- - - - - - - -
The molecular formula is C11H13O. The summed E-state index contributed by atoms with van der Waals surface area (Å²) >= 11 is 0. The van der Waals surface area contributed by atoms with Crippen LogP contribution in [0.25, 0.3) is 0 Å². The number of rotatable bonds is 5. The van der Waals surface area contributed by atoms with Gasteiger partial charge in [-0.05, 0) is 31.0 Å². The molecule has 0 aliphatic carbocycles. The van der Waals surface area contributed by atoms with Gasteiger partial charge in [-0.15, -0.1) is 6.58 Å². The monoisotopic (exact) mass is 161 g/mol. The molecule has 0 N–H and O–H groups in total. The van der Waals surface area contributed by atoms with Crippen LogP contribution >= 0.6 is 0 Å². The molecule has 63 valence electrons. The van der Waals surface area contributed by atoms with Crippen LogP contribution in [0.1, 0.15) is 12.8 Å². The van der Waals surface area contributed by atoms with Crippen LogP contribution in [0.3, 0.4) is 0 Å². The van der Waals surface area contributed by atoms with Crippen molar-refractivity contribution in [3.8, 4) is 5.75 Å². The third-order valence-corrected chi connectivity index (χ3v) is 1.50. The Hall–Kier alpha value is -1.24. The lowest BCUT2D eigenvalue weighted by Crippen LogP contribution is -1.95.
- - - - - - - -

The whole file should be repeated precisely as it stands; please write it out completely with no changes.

The molecular formula is C11H13O. The summed E-state index contributed by atoms with van der Waals surface area (Å²) >= 11 is 0. The van der Waals surface area contributed by atoms with Crippen LogP contribution in [0.25, 0.3) is 0 Å². The number of rotatable bonds is 5. The van der Waals surface area contributed by atoms with Gasteiger partial charge in [-0.05, 0) is 31.0 Å². The molecule has 0 aliphatic carbocycles. The van der Waals surface area contributed by atoms with Gasteiger partial charge in [-0.15, -0.1) is 6.58 Å². The monoisotopic (exact) mass is 161 g/mol. The molecule has 0 N–H and O–H groups in total. The van der Waals surface area contributed by atoms with Crippen LogP contribution >= 0.6 is 0 Å². The molecule has 63 valence electrons. The van der Waals surface area contributed by atoms with Crippen LogP contribution in [0.1, 0.15) is 12.8 Å². The van der Waals surface area contributed by atoms with Crippen LogP contribution in [0.3, 0.4) is 0 Å². The van der Waals surface area contributed by atoms with Crippen molar-refractivity contribution in [3.8, 4) is 5.75 Å². The third-order valence-corrected chi connectivity index (χ3v) is 1.50. The Hall–Kier alpha value is -1.24. The lowest BCUT2D eigenvalue weighted by Crippen LogP contribution is -1.95.